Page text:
Sunday, September 22, 2019

Off Script: Honeymoon

Film: Honeymoon
Format: Streaming video from NetFlix on laptop.

I’d like to see more women directing horror movies. There are a number of horror movies that have flown under the radar directed by women, and many of them are too good to have suffered from that sort of ambivalence from the audience. A woman director, at least in my experience, tends to make horror a lot more personal and internal. It may be that women are more attuned to a personalized horror, living (generally) in a society that often downgrades them and their contributions. I respond to that in horror. I’m of the opinion that horror tends to work best when we have a real connection with the characters. Honeymoon is that sort of a movie.

Bea (Rose Leslie) and Paul (Harry Treadaway) are just married and, as the name of the film implies, going on their honeymoon. This will take place at a remote cabin that evidently belongs to Bea’s family. She knows the place well, after all, and the bear skin on the wall in one room was apparently supplied by her father. Bea and Paul seem very much like a happy couple, and like any recently married couple, the honeymoon is at least in part about enjoying each other away from the prying eyes of the rest of the world.

Thursday, September 19, 2019

Off Script: They Live

Film: They Live
Format: DVD from personal collection on laptop.

Why is it that John Carpenter doesn’t get the respect that he has clearly earned? Sure, some of his movies are terrible, but that’s true of just about every director you can think of. Carpenter has made some incredibly influential and important films as well. Horror wouldn’t be the genre it is without Halloween and The Thing, and movies like Escape from New York and Big Trouble in Little China are rightfully cult classics. That’s the position of the film The Live, a relatively low-budget science fiction/horror film that can be easily referenced by just about anyone with any knowledge of either of those two genres.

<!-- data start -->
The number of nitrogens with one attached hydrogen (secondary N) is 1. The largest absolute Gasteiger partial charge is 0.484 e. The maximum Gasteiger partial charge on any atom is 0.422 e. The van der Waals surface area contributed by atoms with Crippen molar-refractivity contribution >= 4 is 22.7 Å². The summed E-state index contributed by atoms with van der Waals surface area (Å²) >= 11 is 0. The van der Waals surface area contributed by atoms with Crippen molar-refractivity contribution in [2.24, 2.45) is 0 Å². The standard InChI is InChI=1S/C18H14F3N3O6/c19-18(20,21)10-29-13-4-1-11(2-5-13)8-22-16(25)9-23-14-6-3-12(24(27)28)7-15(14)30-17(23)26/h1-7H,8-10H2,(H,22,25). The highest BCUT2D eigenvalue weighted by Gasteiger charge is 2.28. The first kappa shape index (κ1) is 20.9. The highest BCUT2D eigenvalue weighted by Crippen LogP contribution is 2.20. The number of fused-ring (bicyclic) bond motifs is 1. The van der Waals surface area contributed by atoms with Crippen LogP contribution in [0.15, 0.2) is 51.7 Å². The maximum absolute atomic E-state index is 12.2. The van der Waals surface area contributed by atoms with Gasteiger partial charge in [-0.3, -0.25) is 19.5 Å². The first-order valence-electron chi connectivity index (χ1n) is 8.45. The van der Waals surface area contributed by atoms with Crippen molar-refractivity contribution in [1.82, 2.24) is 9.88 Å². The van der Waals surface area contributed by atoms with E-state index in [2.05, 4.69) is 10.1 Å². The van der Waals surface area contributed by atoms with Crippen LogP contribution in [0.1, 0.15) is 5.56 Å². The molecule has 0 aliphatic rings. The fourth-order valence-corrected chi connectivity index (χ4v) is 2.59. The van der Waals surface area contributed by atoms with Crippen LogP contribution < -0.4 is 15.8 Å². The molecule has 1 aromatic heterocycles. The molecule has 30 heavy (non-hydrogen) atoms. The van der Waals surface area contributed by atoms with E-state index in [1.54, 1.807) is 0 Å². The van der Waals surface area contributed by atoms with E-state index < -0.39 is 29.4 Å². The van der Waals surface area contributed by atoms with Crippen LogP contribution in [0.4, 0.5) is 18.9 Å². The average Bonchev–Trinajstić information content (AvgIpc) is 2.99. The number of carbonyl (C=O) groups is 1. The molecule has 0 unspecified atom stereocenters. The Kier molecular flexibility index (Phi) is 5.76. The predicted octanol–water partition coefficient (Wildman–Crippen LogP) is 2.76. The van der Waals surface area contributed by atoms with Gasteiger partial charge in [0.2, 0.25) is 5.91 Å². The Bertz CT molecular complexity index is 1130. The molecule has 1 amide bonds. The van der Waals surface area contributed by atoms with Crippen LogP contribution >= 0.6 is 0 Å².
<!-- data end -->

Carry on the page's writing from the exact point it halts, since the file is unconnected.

It’s also worth noting that the story itself is a classic. The film is based on a short story called “Eight O’Clock in the Morning” by Ray Nelson, but it’s not an uncommon theme. There’s a little bit of Invasion of the Body Snatchers here, for instance. Stephen King fans might know a short story of his called “The Ten O’Clock People” that is a slightly different version of the same story—enough that it almost feels like plagiarism. Even The Matrix has its roots set at least partly in They Live. Its influence is in many ways all out of proportion to the film that we have.